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702. Who assigns my credit rating?




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This article is from the Credit cards and Consumer Credit FAQ, by adams@spss.com (Steve Adams) with numerous contributions by others.

702. Who assigns my credit rating?

You don't have a credit rating, as such. Each credit bureau
collects information from banks, finance companies, department
stores, taxing authorities, landlords, and other "credit grantors"
and keeps the information in your file. The file is supposed to be
an objective record of your credit history, in essence a sorted copy
of information furnished to the credit bureau by companies you have
done business with on credit.

The credit history shows your name, address, Social Security number
and birth date; your open accounts, with balances and credit limits;
whether you pay them on time or not; whether any of them are or were
turned over for collection; any suits, judgments, or tax liens; and
so on. It may also include, according to {Your Credit Rating}, your
employer, position, and income; your former address and former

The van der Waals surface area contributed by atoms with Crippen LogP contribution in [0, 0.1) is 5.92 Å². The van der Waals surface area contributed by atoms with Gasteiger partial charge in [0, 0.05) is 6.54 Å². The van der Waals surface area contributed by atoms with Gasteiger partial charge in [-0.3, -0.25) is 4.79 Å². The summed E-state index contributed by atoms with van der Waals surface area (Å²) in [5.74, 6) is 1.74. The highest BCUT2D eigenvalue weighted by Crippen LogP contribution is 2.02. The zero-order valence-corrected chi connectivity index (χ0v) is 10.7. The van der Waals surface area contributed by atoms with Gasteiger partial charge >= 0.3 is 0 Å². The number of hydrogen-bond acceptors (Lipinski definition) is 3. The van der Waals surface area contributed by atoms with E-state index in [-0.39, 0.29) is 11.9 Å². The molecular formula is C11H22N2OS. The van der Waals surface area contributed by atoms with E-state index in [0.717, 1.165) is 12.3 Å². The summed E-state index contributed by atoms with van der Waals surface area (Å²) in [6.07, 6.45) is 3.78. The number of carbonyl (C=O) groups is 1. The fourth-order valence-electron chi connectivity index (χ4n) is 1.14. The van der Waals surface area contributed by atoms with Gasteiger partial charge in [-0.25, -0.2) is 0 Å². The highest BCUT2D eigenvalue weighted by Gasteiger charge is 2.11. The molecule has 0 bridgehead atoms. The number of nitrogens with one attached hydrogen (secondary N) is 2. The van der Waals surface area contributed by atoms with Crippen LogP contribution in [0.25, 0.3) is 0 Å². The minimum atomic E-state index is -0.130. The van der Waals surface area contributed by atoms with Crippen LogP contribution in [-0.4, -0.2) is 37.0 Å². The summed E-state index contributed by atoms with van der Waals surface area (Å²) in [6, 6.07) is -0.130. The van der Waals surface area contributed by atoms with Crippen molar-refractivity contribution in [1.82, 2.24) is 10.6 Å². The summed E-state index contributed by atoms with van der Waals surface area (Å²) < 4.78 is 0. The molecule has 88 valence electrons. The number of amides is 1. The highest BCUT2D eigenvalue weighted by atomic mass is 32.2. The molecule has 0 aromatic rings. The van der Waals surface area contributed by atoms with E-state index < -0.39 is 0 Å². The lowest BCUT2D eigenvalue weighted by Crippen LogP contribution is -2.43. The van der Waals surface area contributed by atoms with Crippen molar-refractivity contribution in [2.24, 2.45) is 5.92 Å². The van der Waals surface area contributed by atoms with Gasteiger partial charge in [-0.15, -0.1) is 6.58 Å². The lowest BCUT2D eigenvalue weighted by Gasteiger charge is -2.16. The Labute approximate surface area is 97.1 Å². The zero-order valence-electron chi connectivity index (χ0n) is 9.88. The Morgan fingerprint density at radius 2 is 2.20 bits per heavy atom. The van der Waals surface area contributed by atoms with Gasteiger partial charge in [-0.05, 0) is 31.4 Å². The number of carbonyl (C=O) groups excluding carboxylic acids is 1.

employer; your spouse's name, SSN, employer, and income; and whether
you rent or own your home.

That's the official story. However, according to the November 1991
{Consumer Reports}, the attorney general of New York State has
charged that TRW maintains a secret numerical scale of (TRW's
opinion of) each consumer's credit worthiness. (I can verify this
because a person who is very close to me and whom I trust completely,
has confirmed it to be true, upon guarantee of anonimity.) Credit
grantors who pay extra (which is 30% of them) see that score besides
the factual information. Consumers are not told their scores, according
to a TRW spokeswoman, "because it wouldn't mean anything to the
consumer." The scale, according to my source, is on a 1 to 1000
rating, where the number represents the pro-mille chance of default.
Seems understandable to me.

Latest reports have TRW dropping this rating, but I have not been able
to confirm this with my previous source.

 

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